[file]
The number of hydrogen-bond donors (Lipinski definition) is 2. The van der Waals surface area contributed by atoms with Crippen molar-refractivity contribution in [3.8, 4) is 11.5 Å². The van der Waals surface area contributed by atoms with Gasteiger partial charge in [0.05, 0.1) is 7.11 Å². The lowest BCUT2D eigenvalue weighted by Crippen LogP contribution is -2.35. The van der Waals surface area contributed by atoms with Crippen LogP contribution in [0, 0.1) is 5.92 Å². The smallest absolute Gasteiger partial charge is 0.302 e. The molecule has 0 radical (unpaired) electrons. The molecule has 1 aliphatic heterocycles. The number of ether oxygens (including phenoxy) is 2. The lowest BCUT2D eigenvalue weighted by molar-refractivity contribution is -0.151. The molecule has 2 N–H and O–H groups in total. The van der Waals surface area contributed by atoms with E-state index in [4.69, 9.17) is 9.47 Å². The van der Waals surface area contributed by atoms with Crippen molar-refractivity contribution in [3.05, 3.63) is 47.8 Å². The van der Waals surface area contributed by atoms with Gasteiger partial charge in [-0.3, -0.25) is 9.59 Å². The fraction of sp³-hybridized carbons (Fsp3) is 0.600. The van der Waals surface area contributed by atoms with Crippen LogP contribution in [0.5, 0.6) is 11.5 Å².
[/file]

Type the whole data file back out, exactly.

The number of hydrogen-bond donors (Lipinski definition) is 2. The van der Waals surface area contributed by atoms with Crippen molar-refractivity contribution in [3.8, 4) is 11.5 Å². The van der Waals surface area contributed by atoms with Gasteiger partial charge in [0.05, 0.1) is 7.11 Å². The lowest BCUT2D eigenvalue weighted by Crippen LogP contribution is -2.35. The van der Waals surface area contributed by atoms with Crippen LogP contribution in [0, 0.1) is 5.92 Å². The smallest absolute Gasteiger partial charge is 0.302 e. The molecule has 0 radical (unpaired) electrons. The molecule has 1 aliphatic heterocycles. The number of ether oxygens (including phenoxy) is 2. The lowest BCUT2D eigenvalue weighted by molar-refractivity contribution is -0.151. The molecule has 2 N–H and O–H groups in total. The van der Waals surface area contributed by atoms with E-state index in [4.69, 9.17) is 9.47 Å². The van der Waals surface area contributed by atoms with Crippen molar-refractivity contribution in [3.05, 3.63) is 47.8 Å². The van der Waals surface area contributed by atoms with Gasteiger partial charge in [-0.3, -0.25) is 9.59 Å². The fraction of sp³-hybridized carbons (Fsp3) is 0.600. The van der Waals surface area contributed by atoms with Crippen LogP contribution in [0.5, 0.6) is 11.5 Å².